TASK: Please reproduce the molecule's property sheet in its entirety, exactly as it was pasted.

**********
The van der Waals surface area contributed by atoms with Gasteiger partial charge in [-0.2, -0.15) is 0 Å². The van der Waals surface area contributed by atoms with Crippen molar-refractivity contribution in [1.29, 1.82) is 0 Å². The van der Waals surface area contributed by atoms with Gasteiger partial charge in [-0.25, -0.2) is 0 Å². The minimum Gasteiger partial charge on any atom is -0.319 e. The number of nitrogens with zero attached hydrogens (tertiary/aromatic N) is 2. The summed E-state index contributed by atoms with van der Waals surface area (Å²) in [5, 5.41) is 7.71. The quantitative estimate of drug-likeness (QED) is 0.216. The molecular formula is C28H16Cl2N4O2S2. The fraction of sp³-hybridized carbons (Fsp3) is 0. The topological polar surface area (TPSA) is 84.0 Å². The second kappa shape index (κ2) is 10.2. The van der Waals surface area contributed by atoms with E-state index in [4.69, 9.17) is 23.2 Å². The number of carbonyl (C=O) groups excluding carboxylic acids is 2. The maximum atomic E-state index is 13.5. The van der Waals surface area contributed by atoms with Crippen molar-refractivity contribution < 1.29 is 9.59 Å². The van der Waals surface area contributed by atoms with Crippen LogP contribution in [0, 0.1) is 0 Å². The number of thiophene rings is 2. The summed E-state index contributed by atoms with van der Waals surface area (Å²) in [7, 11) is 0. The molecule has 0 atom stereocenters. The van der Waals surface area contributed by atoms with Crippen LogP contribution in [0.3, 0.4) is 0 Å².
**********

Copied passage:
The van der Waals surface area contributed by atoms with Gasteiger partial charge in [-0.2, -0.15) is 0 Å². The van der Waals surface area contributed by atoms with Crippen molar-refractivity contribution in [1.29, 1.82) is 0 Å². The van der Waals surface area contributed by atoms with Gasteiger partial charge in [-0.25, -0.2) is 0 Å². The minimum Gasteiger partial charge on any atom is -0.319 e. The number of nitrogens with zero attached hydrogens (tertiary/aromatic N) is 2. The summed E-state index contributed by atoms with van der Waals surface area (Å²) in [5, 5.41) is 7.71. The quantitative estimate of drug-likeness (QED) is 0.216. The molecular formula is C28H16Cl2N4O2S2. The fraction of sp³-hybridized carbons (Fsp3) is 0. The topological polar surface area (TPSA) is 84.0 Å². The second kappa shape index (κ2) is 10.2. The van der Waals surface area contributed by atoms with E-state index in [4.69, 9.17) is 23.2 Å². The number of carbonyl (C=O) groups excluding carboxylic acids is 2. The maximum atomic E-state index is 13.5. The van der Waals surface area contributed by atoms with Crippen molar-refractivity contribution < 1.29 is 9.59 Å². The van der Waals surface area contributed by atoms with Crippen LogP contribution in [0, 0.1) is 0 Å². The number of thiophene rings is 2. The summed E-state index contributed by atoms with van der Waals surface area (Å²) in [7, 11) is 0. The molecule has 0 atom stereocenters. The van der Waals surface area contributed by atoms with Crippen LogP contribution in [0.3, 0.4) is 0 Å².